MY FAVORITE F-86F STORY

by Bob Rawlings

I graduated from pilot training (Class 52-F) in 1952 at Bryan Air Force Base in Texas. I next went to Nellis Air Force Base for fighter gunnery training in the F-86A. What a wonderful experience it was for me as a 22 year old to be flying the most sophisticated fighter aircraft of the time! My most memorable experience at Nellis as a student pilot was flying a mock intercept mission one day and having Jimmy Jabara and Iven Kincheloe (Korean War aces, then Instructors) as our leaders in two four-man flights. We really made the F-86A do every-thing it was capable of, and then more! As I remember it, I was just happy to land in one piece that day!

From Nellis, it was on to Korea in late December 1952. I arrived In Suwon where I found myself attached to the 80th Fighter-Bomber Squadron with the 8th FIghter-Bomber Wing. I remember being initially disappointed as the 80th was the only squadron in Korea still flying F-80s. My disappointment was shortlived however when I found that the 80th was flying many more combat missions than the 35th and 36th Squadrons. They were busy with training missions after having recently converted from F80s to F-86s. Fortunately, I was able to fly 34 combat missions in the old F-80 Shooting Star during the period of January to April 1953. All these missions were air-to-ground, and many were in support of ground operations along the demilitarized zone. Targets were often bridges, rail yards, and tank and artillery implacements. Ordnance included 500 and 1,000 pound bombs, rockets and napalm. My most noteworthy action during this time occurred on April24 when I flew five combat missions in one 24 hour period. It was amazing how well our ground crews could turn our aircraft around for repeated missions. I remember Bob Buhrow and Art Violette were able to fly six combat missions on this day for a record which might still stand!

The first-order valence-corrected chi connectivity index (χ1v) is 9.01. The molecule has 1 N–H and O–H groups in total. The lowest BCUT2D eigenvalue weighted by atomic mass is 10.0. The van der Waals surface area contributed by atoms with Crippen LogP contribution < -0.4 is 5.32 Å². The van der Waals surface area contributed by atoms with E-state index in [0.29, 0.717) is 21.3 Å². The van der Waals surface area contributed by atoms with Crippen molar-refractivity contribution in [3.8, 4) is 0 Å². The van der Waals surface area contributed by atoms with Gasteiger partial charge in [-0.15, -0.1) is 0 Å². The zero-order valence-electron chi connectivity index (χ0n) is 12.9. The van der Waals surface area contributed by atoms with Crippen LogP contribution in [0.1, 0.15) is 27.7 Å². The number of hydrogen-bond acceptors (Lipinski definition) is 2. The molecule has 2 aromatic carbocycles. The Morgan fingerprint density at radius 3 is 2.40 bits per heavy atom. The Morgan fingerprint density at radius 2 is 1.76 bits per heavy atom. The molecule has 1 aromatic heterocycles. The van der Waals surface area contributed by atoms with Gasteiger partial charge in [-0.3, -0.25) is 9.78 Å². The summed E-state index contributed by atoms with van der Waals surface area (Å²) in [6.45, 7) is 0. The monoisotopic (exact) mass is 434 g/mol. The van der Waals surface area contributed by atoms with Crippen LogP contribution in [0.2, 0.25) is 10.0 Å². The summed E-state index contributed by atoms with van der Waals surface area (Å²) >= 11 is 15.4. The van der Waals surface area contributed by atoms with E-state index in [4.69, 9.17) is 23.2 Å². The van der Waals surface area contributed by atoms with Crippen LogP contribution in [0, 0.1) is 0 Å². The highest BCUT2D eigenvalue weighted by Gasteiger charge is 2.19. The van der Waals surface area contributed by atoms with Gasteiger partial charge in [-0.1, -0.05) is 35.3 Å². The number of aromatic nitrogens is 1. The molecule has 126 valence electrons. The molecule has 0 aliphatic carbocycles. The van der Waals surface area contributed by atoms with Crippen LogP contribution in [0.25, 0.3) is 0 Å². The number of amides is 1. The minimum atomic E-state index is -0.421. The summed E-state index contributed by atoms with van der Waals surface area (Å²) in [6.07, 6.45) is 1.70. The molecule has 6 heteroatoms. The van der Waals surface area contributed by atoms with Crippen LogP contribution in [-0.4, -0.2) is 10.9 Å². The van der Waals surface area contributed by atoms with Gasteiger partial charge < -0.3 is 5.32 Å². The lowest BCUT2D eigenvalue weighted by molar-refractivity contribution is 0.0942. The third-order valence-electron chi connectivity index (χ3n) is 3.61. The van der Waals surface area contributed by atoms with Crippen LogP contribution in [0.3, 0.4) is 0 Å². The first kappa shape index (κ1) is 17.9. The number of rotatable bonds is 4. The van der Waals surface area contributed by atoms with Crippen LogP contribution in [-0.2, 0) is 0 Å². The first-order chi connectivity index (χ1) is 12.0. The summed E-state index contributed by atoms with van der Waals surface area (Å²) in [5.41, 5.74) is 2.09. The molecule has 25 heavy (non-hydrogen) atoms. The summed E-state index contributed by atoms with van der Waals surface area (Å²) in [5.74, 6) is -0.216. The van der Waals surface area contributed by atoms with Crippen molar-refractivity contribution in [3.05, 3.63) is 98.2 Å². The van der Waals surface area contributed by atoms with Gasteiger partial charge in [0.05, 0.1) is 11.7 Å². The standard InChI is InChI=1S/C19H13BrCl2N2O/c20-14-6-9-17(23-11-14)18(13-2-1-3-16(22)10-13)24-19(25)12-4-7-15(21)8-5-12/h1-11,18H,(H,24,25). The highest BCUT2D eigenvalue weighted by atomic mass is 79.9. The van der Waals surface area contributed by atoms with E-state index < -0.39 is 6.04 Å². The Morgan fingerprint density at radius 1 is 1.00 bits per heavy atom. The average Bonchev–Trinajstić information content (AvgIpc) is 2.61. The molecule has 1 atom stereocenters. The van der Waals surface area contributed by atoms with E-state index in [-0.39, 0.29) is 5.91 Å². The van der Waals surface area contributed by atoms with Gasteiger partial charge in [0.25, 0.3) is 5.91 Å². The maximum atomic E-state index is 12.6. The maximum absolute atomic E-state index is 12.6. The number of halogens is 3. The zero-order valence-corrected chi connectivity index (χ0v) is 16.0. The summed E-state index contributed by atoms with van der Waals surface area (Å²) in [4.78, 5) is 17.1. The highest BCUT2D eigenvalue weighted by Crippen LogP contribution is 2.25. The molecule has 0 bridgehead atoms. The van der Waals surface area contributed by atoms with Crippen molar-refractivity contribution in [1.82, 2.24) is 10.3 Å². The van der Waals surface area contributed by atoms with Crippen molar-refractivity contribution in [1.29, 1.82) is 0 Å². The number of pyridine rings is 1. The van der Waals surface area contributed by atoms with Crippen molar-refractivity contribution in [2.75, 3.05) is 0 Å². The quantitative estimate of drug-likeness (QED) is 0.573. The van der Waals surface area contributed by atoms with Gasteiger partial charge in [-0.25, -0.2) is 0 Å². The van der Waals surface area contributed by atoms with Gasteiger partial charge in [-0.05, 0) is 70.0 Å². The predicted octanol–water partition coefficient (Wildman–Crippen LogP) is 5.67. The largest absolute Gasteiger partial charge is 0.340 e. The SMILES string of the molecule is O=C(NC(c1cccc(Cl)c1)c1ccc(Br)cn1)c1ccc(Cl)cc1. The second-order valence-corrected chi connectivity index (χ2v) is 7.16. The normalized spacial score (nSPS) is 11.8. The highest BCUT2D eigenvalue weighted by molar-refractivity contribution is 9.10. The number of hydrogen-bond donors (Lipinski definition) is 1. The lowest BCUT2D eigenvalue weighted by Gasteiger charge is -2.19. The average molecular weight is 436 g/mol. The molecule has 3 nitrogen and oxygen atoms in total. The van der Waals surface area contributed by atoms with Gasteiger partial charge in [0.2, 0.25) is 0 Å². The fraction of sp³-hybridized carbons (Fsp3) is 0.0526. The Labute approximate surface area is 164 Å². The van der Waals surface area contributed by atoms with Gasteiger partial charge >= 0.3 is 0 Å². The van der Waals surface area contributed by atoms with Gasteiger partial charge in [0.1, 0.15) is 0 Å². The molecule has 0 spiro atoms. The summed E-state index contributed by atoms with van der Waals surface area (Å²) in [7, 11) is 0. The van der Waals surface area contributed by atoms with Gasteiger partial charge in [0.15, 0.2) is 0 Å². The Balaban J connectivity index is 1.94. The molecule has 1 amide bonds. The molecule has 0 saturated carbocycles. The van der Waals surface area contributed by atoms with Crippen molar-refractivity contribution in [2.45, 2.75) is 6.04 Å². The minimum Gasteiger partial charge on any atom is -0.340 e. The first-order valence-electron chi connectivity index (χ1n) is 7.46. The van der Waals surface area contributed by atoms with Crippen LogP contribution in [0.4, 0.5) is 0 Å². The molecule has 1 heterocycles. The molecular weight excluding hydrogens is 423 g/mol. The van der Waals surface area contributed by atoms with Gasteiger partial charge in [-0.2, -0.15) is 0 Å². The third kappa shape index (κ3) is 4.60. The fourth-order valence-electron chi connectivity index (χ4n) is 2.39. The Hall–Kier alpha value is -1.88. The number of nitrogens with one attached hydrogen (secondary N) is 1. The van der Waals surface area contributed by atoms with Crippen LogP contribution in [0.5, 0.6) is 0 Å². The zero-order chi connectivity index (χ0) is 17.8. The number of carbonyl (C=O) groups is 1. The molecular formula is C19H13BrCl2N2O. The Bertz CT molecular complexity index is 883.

Our F-86Fs arrived on May I for our squadron, and the last F-80s to fly in combat were retired. I flew 58 additional combat missions in the F-86F. What a joy to get back in the F-86! When our 24 brand new F-86Fs arrived, each had logged only ten hours or so of flight time. Just enough trial flight time at North American, then a boat ride to Japan and a flight to Korea! We were like kids with new toys! The '86F proved to be an effective fighter-bomber with the ability to get into and away from a target with much more speed than the F-80. Our element of surprise was a big advantage. The F-8F was also a very stable gun platform. The F-86Fs aerodynamics with full ordnance did not seem inhibited, and the "F" model became a real workhorse for air-to-ground work.